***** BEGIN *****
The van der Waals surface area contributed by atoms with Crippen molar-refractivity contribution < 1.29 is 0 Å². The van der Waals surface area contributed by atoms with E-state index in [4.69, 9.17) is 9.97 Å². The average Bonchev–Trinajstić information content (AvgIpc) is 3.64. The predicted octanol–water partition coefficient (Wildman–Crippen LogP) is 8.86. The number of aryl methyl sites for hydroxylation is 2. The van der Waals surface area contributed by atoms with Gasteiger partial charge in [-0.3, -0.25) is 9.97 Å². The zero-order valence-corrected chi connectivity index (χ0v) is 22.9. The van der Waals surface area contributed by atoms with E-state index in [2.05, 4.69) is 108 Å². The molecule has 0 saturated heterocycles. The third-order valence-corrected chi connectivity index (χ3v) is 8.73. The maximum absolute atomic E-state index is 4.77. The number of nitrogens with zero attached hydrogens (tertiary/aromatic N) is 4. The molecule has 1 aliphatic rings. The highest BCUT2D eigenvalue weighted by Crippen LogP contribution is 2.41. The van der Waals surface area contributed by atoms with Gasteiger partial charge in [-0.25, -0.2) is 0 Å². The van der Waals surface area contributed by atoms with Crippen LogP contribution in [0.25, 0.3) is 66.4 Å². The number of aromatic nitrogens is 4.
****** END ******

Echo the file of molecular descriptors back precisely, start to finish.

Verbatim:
The van der Waals surface area contributed by atoms with Crippen molar-refractivity contribution < 1.29 is 0 Å². The van der Waals surface area contributed by atoms with E-state index in [4.69, 9.17) is 9.97 Å². The average Bonchev–Trinajstić information content (AvgIpc) is 3.64. The predicted octanol–water partition coefficient (Wildman–Crippen LogP) is 8.86. The number of aryl methyl sites for hydroxylation is 2. The van der Waals surface area contributed by atoms with Gasteiger partial charge in [-0.3, -0.25) is 9.97 Å². The zero-order valence-corrected chi connectivity index (χ0v) is 22.9. The van der Waals surface area contributed by atoms with E-state index in [2.05, 4.69) is 108 Å². The molecule has 0 saturated heterocycles. The third-order valence-corrected chi connectivity index (χ3v) is 8.73. The maximum absolute atomic E-state index is 4.77. The number of nitrogens with zero attached hydrogens (tertiary/aromatic N) is 4. The molecule has 1 aliphatic rings. The highest BCUT2D eigenvalue weighted by Crippen LogP contribution is 2.41. The van der Waals surface area contributed by atoms with Gasteiger partial charge in [-0.25, -0.2) is 0 Å². The van der Waals surface area contributed by atoms with Crippen LogP contribution in [0.25, 0.3) is 66.4 Å². The number of aromatic nitrogens is 4.